30-Day Flash Challenge, Day 6
It was the peyote that finally pushed me over the edge and showed me how to move around the fold. I had been riding the yellow dragon for months in an attempt to visualize the fourth dimension.
A two-dimensional being lives, sleeps, eats, fucks, and dies in a world with height and width but zero depth. They cannot see out of the flat plane of their existence because they can’t turn their head in that direction.
This idea also applies to three dimensions. I can academically accept that there might be a fourth dimension. An axis that is perpendicular to the three I know, but try as I might, I cannot turn my head in a direction that is simultaneously perpendicular to all three. I can’t even imagine it. So, I thought, ‘Why not try peyote?’ It sounds like an excuse because it was an excuse. I’d never done the drug, and I was looking for a reason to try it.
“Okay, be calm. Breathe deep, visualize a healing white light.” I listened to all the self-guided drug trip instructions. Eventually, I tossed them all overboard for my script.
“Which direction is orthogonal to height, width, and depth?” seemed like a good koan.
That and this goody, “How can I turn or move in a direction that points outside of this space?”
The latter is a little more cerebral, I agree.
After my 112th dosage of peyote, I discovered how to move my arms and hands into the fourth dimension. I never could figure out how to turn my head into the fourth dimension, but the instant I learned the trick with my hands and arms, I knew no safe contents in the world were secure from me. Just as we three-dimensional beings can see inside any closed container within a two-dimensional world, I can see inside, indeed even move into any closed three-dimensional containers now that I’ve master reaching around the fold.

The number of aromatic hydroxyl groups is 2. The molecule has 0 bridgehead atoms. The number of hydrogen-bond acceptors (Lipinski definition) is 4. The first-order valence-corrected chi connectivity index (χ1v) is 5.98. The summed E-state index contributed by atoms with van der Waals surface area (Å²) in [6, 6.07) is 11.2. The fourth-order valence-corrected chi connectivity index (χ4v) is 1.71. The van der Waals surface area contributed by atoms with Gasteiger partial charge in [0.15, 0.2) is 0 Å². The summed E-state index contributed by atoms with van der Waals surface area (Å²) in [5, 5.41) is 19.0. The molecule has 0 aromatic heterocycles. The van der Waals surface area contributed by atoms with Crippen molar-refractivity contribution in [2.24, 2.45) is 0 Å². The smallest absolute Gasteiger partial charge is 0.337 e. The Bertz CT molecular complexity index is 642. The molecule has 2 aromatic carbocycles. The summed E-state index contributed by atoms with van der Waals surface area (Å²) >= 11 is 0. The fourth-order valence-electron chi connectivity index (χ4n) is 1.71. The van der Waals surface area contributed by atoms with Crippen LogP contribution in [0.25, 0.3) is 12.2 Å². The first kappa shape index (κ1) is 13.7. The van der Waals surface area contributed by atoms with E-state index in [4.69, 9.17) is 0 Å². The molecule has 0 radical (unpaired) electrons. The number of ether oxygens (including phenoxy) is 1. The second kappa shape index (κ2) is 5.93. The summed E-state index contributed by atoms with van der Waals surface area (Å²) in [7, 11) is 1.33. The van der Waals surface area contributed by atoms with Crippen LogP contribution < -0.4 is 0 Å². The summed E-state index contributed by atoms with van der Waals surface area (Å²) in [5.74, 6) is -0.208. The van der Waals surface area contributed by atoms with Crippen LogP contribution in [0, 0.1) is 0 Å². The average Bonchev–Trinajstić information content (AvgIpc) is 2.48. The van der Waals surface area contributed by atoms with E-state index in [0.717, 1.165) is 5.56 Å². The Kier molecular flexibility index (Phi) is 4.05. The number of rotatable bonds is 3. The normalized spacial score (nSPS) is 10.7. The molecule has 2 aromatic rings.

That’s what I call my trick; reaching around the fold. It’s not in any way fold-like, so I have no idea what I meant. All I know is while I was tripping, the phrase came to me, and it struck me as brilliant.
I could never explain my trick to Ian, but once I figured it out and moved ‘fold-wise,’ even one time, it stuck. And retroactively, if not in any way I can put into words, the solution seemed obvious.
Taking the peyote and imagining the flips and twists I used to be able to pull off when I was an amateur acrobat was what made my insights possible. Riding the yellow dragon, I would lay flat on my living room floor and begin remembering, slowly walking through my last performance of my floor routine. I stop my mental replay before the career-ending landing, of course. A torn ACL destroyed my hopes of ever attending the Olympics.
I buried those dreams seventeen years ago. Now, I needed money, a lot of it, and I needed it yesterday. So, with my newfound abilities, the safe cracking thing seemed like a low-risk place to get established with a crew. Early on, I understood a ‘name’ was the last thing I wanted. The best safecrackers don’t have names. Nope, I wanted quick money, but I also needed to preserve my anonymity.
But all of that changed earlier this afternoon when I found the glasses. I study them carefully. They look like an ordinary pair of glasses, but the itchy memory of putting them on earlier makes me want to vomit again.
They looked ordinary, of course, because all I could see of them was their projection into 3D space. But the pair are very much four-dimensional glasses. I have no idea who owns them, but I found them when the crew I’m currently running with pulled the McCormack heist today.